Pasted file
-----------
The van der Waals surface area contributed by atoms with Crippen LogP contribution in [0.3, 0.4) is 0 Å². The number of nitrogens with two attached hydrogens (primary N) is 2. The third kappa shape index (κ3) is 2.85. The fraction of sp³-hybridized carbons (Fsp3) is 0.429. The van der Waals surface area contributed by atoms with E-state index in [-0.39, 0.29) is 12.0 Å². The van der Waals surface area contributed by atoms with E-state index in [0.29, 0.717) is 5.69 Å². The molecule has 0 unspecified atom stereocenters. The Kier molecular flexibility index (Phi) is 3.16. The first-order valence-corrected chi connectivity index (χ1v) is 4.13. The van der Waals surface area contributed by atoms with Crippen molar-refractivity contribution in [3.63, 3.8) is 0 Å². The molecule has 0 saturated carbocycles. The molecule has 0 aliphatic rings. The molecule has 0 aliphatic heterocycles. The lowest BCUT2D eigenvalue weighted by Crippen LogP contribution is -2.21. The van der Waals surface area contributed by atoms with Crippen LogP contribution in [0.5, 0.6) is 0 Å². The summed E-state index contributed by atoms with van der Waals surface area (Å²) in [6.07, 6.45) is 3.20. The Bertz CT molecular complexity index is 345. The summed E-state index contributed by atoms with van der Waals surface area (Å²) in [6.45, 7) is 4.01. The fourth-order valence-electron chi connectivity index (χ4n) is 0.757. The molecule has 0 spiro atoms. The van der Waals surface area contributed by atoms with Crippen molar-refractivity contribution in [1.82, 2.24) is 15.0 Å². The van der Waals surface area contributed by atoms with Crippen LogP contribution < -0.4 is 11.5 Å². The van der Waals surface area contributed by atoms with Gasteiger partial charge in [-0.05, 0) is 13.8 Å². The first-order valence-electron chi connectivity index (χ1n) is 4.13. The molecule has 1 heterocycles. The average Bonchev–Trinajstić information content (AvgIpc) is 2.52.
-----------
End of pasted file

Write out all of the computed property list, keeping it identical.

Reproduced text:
The van der Waals surface area contributed by atoms with Crippen LogP contribution in [0.3, 0.4) is 0 Å². The number of nitrogens with two attached hydrogens (primary N) is 2. The third kappa shape index (κ3) is 2.85. The fraction of sp³-hybridized carbons (Fsp3) is 0.429. The van der Waals surface area contributed by atoms with E-state index in [-0.39, 0.29) is 12.0 Å². The van der Waals surface area contributed by atoms with E-state index in [0.29, 0.717) is 5.69 Å². The molecule has 0 unspecified atom stereocenters. The Kier molecular flexibility index (Phi) is 3.16. The first-order valence-corrected chi connectivity index (χ1v) is 4.13. The van der Waals surface area contributed by atoms with Crippen molar-refractivity contribution in [3.63, 3.8) is 0 Å². The molecule has 0 saturated carbocycles. The molecule has 0 aliphatic rings. The molecule has 0 aliphatic heterocycles. The lowest BCUT2D eigenvalue weighted by Crippen LogP contribution is -2.21. The van der Waals surface area contributed by atoms with Crippen LogP contribution in [0.5, 0.6) is 0 Å². The summed E-state index contributed by atoms with van der Waals surface area (Å²) in [6.07, 6.45) is 3.20. The Bertz CT molecular complexity index is 345. The summed E-state index contributed by atoms with van der Waals surface area (Å²) in [6.45, 7) is 4.01. The fourth-order valence-electron chi connectivity index (χ4n) is 0.757. The molecule has 0 spiro atoms. The van der Waals surface area contributed by atoms with Crippen molar-refractivity contribution in [1.82, 2.24) is 15.0 Å². The van der Waals surface area contributed by atoms with Crippen LogP contribution < -0.4 is 11.5 Å². The van der Waals surface area contributed by atoms with Gasteiger partial charge in [-0.05, 0) is 13.8 Å². The first-order valence-electron chi connectivity index (χ1n) is 4.13. The molecule has 1 heterocycles. The average Bonchev–Trinajstić information content (AvgIpc) is 2.52.